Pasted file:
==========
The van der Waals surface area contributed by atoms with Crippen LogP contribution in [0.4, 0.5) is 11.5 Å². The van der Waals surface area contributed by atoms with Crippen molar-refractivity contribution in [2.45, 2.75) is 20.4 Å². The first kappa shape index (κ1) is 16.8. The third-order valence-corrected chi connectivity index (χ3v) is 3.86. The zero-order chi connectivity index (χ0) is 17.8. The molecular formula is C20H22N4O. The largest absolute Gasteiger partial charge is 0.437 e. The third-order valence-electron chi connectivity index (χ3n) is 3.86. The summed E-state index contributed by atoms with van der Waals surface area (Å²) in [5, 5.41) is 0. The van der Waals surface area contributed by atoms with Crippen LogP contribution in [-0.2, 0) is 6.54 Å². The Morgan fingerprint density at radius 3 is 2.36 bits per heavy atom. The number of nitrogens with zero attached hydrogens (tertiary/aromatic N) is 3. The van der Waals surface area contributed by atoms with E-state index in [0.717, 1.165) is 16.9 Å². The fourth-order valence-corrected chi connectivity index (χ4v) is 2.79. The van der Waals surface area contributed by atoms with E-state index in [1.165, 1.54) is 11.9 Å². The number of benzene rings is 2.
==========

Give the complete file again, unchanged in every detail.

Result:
The van der Waals surface area contributed by atoms with Crippen LogP contribution in [0.4, 0.5) is 11.5 Å². The van der Waals surface area contributed by atoms with Crippen molar-refractivity contribution in [2.45, 2.75) is 20.4 Å². The first kappa shape index (κ1) is 16.8. The third-order valence-corrected chi connectivity index (χ3v) is 3.86. The zero-order chi connectivity index (χ0) is 17.8. The molecular formula is C20H22N4O. The largest absolute Gasteiger partial charge is 0.437 e. The third-order valence-electron chi connectivity index (χ3n) is 3.86. The summed E-state index contributed by atoms with van der Waals surface area (Å²) in [5, 5.41) is 0. The van der Waals surface area contributed by atoms with Crippen LogP contribution in [-0.2, 0) is 6.54 Å². The Morgan fingerprint density at radius 3 is 2.36 bits per heavy atom. The number of nitrogens with zero attached hydrogens (tertiary/aromatic N) is 3. The van der Waals surface area contributed by atoms with E-state index in [0.717, 1.165) is 16.9 Å². The fourth-order valence-corrected chi connectivity index (χ4v) is 2.79. The van der Waals surface area contributed by atoms with E-state index in [1.165, 1.54) is 11.9 Å². The number of benzene rings is 2.